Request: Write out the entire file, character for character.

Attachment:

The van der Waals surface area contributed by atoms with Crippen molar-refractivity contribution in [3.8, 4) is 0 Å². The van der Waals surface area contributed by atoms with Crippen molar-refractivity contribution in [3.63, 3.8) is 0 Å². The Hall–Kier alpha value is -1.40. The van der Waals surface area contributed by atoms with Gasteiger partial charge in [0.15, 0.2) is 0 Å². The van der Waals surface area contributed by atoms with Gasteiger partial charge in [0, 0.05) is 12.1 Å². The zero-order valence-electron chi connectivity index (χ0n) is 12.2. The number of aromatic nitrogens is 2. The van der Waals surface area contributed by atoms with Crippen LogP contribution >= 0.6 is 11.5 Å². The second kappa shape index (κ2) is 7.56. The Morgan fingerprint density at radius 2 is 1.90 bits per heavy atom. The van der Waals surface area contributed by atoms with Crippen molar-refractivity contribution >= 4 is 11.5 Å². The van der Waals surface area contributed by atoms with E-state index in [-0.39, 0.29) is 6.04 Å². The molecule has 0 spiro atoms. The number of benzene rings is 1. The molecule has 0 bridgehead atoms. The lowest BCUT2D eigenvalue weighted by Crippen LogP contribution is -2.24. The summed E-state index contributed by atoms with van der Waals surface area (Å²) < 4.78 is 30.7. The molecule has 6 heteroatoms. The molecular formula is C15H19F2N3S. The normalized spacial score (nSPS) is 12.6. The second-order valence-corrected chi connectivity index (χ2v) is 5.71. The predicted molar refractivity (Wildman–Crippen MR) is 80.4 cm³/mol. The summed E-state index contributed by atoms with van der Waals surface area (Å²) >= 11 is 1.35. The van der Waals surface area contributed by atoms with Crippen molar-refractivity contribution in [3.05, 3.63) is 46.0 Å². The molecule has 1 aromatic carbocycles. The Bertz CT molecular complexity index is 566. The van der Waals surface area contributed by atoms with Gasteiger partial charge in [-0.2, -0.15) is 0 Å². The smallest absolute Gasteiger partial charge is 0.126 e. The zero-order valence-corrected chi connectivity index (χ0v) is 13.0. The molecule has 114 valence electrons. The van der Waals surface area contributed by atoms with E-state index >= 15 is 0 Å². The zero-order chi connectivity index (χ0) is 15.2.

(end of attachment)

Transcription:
The van der Waals surface area contributed by atoms with Crippen molar-refractivity contribution in [3.8, 4) is 0 Å². The van der Waals surface area contributed by atoms with Crippen molar-refractivity contribution in [3.63, 3.8) is 0 Å². The Hall–Kier alpha value is -1.40. The van der Waals surface area contributed by atoms with Gasteiger partial charge in [0.15, 0.2) is 0 Å². The van der Waals surface area contributed by atoms with Gasteiger partial charge in [0, 0.05) is 12.1 Å². The zero-order valence-electron chi connectivity index (χ0n) is 12.2. The number of aromatic nitrogens is 2. The van der Waals surface area contributed by atoms with Crippen LogP contribution >= 0.6 is 11.5 Å². The second kappa shape index (κ2) is 7.56. The Morgan fingerprint density at radius 2 is 1.90 bits per heavy atom. The van der Waals surface area contributed by atoms with Crippen molar-refractivity contribution >= 4 is 11.5 Å². The van der Waals surface area contributed by atoms with E-state index in [-0.39, 0.29) is 6.04 Å². The molecule has 0 spiro atoms. The number of benzene rings is 1. The molecule has 0 bridgehead atoms. The lowest BCUT2D eigenvalue weighted by Crippen LogP contribution is -2.24. The summed E-state index contributed by atoms with van der Waals surface area (Å²) < 4.78 is 30.7. The molecule has 6 heteroatoms. The molecular formula is C15H19F2N3S. The normalized spacial score (nSPS) is 12.6. The second-order valence-corrected chi connectivity index (χ2v) is 5.71. The predicted molar refractivity (Wildman–Crippen MR) is 80.4 cm³/mol. The summed E-state index contributed by atoms with van der Waals surface area (Å²) >= 11 is 1.35. The van der Waals surface area contributed by atoms with Crippen molar-refractivity contribution in [3.05, 3.63) is 46.0 Å². The molecule has 1 aromatic carbocycles. The Bertz CT molecular complexity index is 566. The van der Waals surface area contributed by atoms with Gasteiger partial charge in [-0.2, -0.15) is 0 Å². The smallest absolute Gasteiger partial charge is 0.126 e. The zero-order valence-corrected chi connectivity index (χ0v) is 13.0. The molecule has 114 valence electrons. The van der Waals surface area contributed by atoms with E-state index >= 15 is 0 Å². The zero-order chi connectivity index (χ0) is 15.2.